A 2006 FORD Explorer with a 4.0 engine using the 5R55W/S type transmission came back to Jeremy at Warren Transmissions 8 months after the original rebuild. The customer stated that all was good prior to climbing a hill when it felt like he was losing power and the engine began to rev quite high like the trans was slipping. Customer said he managed to nurse it home.

When brought to the shop, truck would barely move if even if you revved the engine. The pan was clean when dropped, but the ATF was black and had a nasty stink of converter failure.

The unit was completely disassembled but had no internal hard part, clutch or seal damage evident. The converter was badly burnt and the paint was peeling off.

The oil cooler was checked and flushed to verify proper operation with no problems found. Transmission was completely cleaned, reassembled and installed with a new converter and seemed to be engaging and shifting normally on the lift with the wheels off of the ground but it still would not pull with the wheels on the ground.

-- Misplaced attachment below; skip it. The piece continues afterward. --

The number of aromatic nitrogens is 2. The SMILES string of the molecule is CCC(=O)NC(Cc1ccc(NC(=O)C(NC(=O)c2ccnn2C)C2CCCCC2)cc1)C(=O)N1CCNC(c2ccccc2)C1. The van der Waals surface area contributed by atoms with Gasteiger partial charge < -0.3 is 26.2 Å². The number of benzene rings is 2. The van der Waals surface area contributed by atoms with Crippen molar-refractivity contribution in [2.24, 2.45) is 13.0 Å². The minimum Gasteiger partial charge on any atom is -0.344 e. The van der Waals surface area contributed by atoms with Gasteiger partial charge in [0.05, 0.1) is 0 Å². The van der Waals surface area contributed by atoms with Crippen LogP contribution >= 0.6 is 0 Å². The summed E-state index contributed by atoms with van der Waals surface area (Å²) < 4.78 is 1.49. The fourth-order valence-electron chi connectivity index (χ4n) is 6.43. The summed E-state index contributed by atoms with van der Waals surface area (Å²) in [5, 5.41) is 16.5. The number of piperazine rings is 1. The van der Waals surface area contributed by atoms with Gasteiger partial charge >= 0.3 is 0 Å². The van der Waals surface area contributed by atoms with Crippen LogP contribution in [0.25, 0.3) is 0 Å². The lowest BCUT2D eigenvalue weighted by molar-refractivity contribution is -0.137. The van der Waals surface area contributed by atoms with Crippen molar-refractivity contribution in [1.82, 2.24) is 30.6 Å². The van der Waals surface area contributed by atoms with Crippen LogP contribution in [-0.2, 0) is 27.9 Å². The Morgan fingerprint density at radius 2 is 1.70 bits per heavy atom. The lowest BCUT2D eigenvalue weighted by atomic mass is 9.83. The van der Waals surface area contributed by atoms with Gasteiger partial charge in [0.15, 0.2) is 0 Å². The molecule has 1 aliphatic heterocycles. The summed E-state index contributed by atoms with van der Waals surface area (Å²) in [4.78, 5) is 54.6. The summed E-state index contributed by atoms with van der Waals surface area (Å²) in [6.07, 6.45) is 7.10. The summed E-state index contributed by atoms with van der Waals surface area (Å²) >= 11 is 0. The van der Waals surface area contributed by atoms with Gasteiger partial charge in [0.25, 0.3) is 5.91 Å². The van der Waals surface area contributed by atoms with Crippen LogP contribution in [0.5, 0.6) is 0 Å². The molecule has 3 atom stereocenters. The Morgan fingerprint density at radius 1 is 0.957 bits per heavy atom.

Checks were then made with the TRS and speed sensor with a scan tool and all seemed to be functioning properly. At a stop in gear, the TSS, ISS and OSS read zero. The TSS did show RPM when the engine was revved in Park or Neutral and would stop when shifted into gear indicating the clutch and gear train were holding. Oil pressure was good and it did feel like it engaged but still no pull. Scan tool data for the TSS would seem to indicate the problem was still with the converter not turning the input shaft.

Jeremy pulled the valve body and exchange it with another one. Removing valves out of the valve bodies in the 5R55E, and the 5R55S/W transmissions can be very difficult. Sometimes damage to the valve body takes place when trying to do so. Putting in a different valve body resolved the problem. Once this became a confirmed fix, the malfunctioning valve body was disassembled for inspection. If it became damaged along the way by pulling out valves, it was headed for the trash anyway. After pulling a couple of the easier valves out, Jeremy found that the Converter Clutch Control Valve Spring was in several pieces. After 13 years this spring reached a season of collapse, which prevented the converter from having its proper supply of fluid. Not the spring season one looks forward to.